Here are the details. Kevin Landrigan tees it up in his column today:
Supporters for overhauling the education aid law will host a 12th forum tonight (Thursday) at Memorial High School in Manchester.
Meanwhile, two NH House committees took testimony earlier this week on several bills championed by the forum founders, Executive Councilor Andru Volinsky, D-Concord, and Concord lawyer John Tobin.
At the outset, Volinsky said Gov. Chris Sununu and the Legislature need to restore cuts made in the last two state budgets to stabilization grants that are meant to help communities hardest hit with high public school costs.
The two also seek a commission with professional staff to update the cost of a constitutionally assured adequate education and study ways to pay for it
“In part we want to encourage those attending to talk with their elected representatives and press the point that the local property tax is a terribly onerous burden for working families,” said Volinsky, who is considering a 2020 run for governor.
“For communities like Manchester with student populations that need additional services, the problem is just exacerbated.”
Volinsky and Tobin were part of the lead legal team that won the Claremont lawsuit, which led to the state Supreme Court ruling that reliance on the local property tax was unconstitutional.
But Volinsky said those local taxes pay 73 percent of total school costs.
Senate Majority Leader Dan Feltes of Concord has signed onto an interim way to pay for these increases in grants (HB 686), which is to impose a 5 percent capital gains tax.
The bill would at least double the exemption that all working families would get from the existing 5 percent tax on interest and dividends and if adopted it would raise $84 million in 2020.
The forum starts at 6 p.m.
Committee chair Rep. Mel Myler has indicated that he would form a subcommittee to debate and consolidate all education funding bills, hoping to send a single bill to the House floor and on to the House Finance Committee. Here are highlights from InDepthNH coverage of the hearings: (more…)
New Hampshire’s education policy debate has come to the fore because over the past couple of years Governor Sununu has tried to put our public schools on a radical new path. By appointing a homeschooling advocate as education commissioner and giving him his head, the Governor has embraced a commitment to individualized, privatized, publicly funded education.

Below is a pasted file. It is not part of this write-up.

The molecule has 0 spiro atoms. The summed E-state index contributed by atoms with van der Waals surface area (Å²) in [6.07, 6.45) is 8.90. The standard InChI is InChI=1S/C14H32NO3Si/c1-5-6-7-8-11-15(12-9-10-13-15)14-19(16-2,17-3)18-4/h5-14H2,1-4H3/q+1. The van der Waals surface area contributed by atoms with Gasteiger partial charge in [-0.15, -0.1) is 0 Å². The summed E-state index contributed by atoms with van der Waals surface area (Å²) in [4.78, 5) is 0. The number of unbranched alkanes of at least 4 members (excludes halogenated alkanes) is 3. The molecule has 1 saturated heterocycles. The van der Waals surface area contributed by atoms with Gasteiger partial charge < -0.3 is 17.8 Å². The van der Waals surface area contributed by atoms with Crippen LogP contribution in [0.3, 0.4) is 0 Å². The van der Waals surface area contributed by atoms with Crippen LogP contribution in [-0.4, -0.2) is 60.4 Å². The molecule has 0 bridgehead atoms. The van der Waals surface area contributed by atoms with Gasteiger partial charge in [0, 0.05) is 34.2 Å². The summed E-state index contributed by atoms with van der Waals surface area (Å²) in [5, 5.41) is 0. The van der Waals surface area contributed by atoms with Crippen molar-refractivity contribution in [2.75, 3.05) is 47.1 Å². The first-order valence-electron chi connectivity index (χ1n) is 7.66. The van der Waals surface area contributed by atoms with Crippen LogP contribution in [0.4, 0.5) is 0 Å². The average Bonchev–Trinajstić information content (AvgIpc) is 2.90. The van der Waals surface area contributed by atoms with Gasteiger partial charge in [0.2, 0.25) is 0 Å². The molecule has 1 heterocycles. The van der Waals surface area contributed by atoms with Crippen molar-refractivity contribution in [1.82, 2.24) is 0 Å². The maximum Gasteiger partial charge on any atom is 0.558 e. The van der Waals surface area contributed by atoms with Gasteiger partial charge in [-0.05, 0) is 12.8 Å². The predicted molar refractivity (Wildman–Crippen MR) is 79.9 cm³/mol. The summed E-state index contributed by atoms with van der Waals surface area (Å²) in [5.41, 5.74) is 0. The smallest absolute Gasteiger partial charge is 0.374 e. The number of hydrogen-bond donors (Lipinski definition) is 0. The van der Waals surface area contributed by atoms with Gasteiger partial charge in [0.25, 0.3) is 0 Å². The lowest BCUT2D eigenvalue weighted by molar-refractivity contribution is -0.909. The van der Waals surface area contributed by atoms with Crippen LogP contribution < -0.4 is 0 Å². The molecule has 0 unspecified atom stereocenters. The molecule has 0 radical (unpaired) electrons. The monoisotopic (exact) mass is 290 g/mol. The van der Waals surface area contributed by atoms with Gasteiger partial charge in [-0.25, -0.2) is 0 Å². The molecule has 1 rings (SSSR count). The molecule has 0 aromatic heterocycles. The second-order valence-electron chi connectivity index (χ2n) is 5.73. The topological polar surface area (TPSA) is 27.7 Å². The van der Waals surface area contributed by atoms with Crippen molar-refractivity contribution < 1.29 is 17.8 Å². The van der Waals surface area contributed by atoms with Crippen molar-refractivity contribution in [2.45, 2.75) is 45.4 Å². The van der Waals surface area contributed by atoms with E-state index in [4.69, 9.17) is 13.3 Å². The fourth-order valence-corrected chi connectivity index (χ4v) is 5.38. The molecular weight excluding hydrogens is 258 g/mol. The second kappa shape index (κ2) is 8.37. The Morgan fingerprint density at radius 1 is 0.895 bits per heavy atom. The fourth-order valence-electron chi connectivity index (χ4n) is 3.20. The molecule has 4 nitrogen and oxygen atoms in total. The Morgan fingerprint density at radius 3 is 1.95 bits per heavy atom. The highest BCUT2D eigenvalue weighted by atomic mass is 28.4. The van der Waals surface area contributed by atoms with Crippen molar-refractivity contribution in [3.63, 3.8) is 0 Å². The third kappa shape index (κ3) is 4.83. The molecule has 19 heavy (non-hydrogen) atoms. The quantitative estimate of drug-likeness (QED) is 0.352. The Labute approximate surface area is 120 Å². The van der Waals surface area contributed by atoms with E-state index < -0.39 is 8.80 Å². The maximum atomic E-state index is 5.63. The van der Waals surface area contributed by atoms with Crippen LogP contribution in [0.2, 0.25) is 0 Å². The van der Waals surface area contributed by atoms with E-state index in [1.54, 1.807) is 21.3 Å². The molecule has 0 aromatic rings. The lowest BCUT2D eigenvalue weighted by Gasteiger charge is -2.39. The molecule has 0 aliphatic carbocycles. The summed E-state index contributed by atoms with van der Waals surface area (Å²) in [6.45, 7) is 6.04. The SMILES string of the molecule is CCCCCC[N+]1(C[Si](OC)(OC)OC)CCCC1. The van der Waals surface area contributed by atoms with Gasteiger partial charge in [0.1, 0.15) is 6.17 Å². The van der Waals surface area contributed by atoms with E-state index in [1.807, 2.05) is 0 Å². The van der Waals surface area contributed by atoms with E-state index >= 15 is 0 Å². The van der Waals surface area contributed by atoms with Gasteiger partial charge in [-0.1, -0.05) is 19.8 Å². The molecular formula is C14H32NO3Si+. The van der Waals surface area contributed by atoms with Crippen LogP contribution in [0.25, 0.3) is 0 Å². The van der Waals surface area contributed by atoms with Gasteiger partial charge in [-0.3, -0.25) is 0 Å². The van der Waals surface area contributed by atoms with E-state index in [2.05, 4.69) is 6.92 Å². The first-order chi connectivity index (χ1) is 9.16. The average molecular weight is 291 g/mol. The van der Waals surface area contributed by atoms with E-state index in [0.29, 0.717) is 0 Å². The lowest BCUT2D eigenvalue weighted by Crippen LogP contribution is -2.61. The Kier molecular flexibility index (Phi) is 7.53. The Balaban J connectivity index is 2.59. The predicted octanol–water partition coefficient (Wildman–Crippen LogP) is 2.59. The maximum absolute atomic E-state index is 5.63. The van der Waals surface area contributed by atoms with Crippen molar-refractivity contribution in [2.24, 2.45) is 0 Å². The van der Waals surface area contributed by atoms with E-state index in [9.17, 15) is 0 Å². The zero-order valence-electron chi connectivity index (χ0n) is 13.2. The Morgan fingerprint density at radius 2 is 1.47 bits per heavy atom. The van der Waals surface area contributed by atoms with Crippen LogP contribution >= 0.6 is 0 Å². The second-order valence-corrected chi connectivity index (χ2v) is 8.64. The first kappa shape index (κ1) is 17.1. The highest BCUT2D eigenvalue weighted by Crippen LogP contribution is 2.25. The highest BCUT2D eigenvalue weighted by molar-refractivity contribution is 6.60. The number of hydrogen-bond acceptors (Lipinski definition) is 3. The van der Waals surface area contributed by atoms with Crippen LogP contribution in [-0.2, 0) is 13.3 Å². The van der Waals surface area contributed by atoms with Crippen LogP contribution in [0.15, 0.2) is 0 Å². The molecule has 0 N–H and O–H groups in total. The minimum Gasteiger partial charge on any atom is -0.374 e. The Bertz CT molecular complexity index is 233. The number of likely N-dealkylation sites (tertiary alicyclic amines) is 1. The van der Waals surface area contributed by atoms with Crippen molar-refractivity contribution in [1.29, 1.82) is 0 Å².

And Commissioner Edelblut has written a series of editorials promoting the administration’s critique of New Hampshire public education. A couple of months ago, the Commissioner made the case that our schools are stuck in a rut and that something called “education reform” is failing. Most recently, he observed:
What does it look like when schooling gets in the way of education? We do not have to look very far….
Last Thursday (sorry for the delay; grandkids took over), the education committee held its public hearing on HB 177, the Rep. Rick Ladd (R, Haverhill, former committee chair) proposal to stop process of reducing the stabilization fund so critical to property poor communities by 4% per year until it is gone. (Garry Reyno puts the stabilization fund in context here and Reaching Higher NH provides great detail here.)
The Facebook stream of the hearing, provided by Reaching Higher NH, is here starting at minute 57 and continued here. You can see great accurate coverage from WMUR here. And in InDepthNH.org (picked up by many other papers as well), Gail Ober reports in detail on the hearing in the context of the larger education funding issue that Andy Volinsky and John Tobin have been discussing across the State over the past 7 months. (more…)
School Funding has emerged as a central issue for the current legislative session. Key proposals include restoring the stabilization fund, establishing a serious commission to formulate fundamental school funding reform proposals. Other bills would take a first step toward a more rational funding system by immediately increasing the per child adequacy payment. And there’s much more….about building aid, the education tax credit and many other issues.